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totally top five 2k16: reading

OKAY, now that I’ve finally finished ALL MY REVIEWS of books I read in 2016, I can finally tell you which ones are in my top five! I’m sure you’ve been on TOTAL TENTERHOOKS. I mean, like everyone, I feel partially conflicted about writing about silly, joyful things when it feels like the world is being set freshly aflame every single day, but without joy, what are we fighting for, right? So let’s do this in spite of it all!


5. Julie Murphy, Dumplin’Dumplin’ is only the second audiobook I’ve ever listened to (It is exxxxxtremely hard for me to absorb information aurally.) and I loved both the narration (TBH, the way that Eileen Stevens has Bo say “Willowdean” has irreversibly changed my life.) and the story. It’s fun and sweet and smart and funny. Willowdean grows, the secondary and tertiary characters are awesome, and most importantly, WILLOWDEAN IS FAT AND DOESN’T LOSE WEIGHT. There is a secondary character named Millie who is also fat and DOESN’T LOSE WEIGHT. I have read a lot of books about fat characters and even the ones who decide being fat is “okay” usually lose some weight as, like, a magical side effect of being allowed to feel human? I guess. But Willowdean is fat and thinks that’s okay and pushes back against the idea that it isn’t okay and she stays fat! She never even obsesses over food! What a gift.


4. Andrea Portes, Anatomy of a MisfitAnatomy of a Misfit is a book that frustrated me as I read it because it struck me as so true to the misery of high school, but in a really satisfying way. The writing is very strong and Anika is a really well-rendered teenager with complex feelings about genuinely difficult situations. She’s not particularly likable, which is always unbelievably hard for me to engage with, but she was so fully-fleshed and felt so human. Her narrative voice always felt age-appropriate without ever pandering or falling into that non-young-adults-trying-to-sound-like-young-adults thing that I seemed to encounter a lot in 2016. This is not an easy book and I don’t think it always pulls it’s weight, but it was definitely some of the best reading I did this year.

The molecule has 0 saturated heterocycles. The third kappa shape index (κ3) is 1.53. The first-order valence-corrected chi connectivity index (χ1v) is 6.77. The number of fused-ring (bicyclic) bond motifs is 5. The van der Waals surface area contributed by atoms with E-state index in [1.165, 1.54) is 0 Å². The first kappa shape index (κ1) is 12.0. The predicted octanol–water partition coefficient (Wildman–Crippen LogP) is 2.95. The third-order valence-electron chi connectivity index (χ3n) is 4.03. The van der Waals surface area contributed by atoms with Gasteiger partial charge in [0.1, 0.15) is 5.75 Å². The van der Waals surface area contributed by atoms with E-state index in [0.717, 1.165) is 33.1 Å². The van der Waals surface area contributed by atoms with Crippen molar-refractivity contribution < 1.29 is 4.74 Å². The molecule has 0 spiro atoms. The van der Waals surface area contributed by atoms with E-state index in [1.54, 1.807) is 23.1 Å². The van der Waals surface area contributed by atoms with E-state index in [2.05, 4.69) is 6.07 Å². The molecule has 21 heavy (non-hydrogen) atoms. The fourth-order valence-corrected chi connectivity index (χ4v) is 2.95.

3. Marie Sexton, Trailer Trash – I think I screamed about Trailer Trash for like, five days straight on twitter after I read it because I was so, so impressed with it. It’s a gay, teenage love story set in the 80s that manages to be sweet, emotional, devastating, and hopeful. The narrative voices feel SO of their time, while also feeling really current. It doesn’t ignore its time period at all — including the AIDS crisis — but manages to stay hopeful in spite of pain, loss, and tragedy. This book is a romance through and through, but it’s cut with real, weighty problems and real, painful experiences and full of real, complicated conversations and relationships. I read it in May and not a week has gone by where I haven’t at least thought about how much I enjoyed it.


2. Sonia Belasco, Speak of Me As I Am – I’ve known Sonia for… more than ten years now, I think, and I have spent nearly all of those years waiting to have one of her books in my hands and man, it was so worth the anticipation. Speak of Me As I Am is beautiful and moving and lyrical and lovely. Melanie and Damon feel like real teenagers, but they’re also smart and sensitive and thoughtful. I love the weight of place in this and the way that characters who are not physically present in the story are so incredibly central and alive. There are also awesome parents in this and good teachers and secondary characters who are lively and fully-formed and worth caring about. I feel like a cheater sharing this one, since you can’t actually read it until April, but I promise it’ll be worth the wait.


1. Stephanie Tromly, Trouble is a Friend of Mine – I LOVED THIS BOOK. I loved it so much. I love-love-loved it. I also listened to the audiobook of this one (the last one I listened to, I think) and Kathleen McInerney is GREAT and kind of sounds like Kristen Bell, which made it all feel very Veronica Mars-y. It was a fun, fast story with great characters. Nobody really sounds like a teenager, but they somehow feel like teenagers anyway. It’s a great caper-y book and it made me laugh a lot. And the end made me squeal in delight with such vigor that I traumatized Crystal while she was driving. It does have some… questionable moments with racial stereotypes and slut-shame-y-I’m-not-like-other-girls type stuff, but the story was worth it for me anyway. Such a fun read!


Honorable Mentions: Simon vs. the Homo Sapiens Agenda | Bone Gap | The Haters | More Happy Than Not | Vivian Apple at the End of the World | Dietland | Winger | My Heart and Other Black Holes


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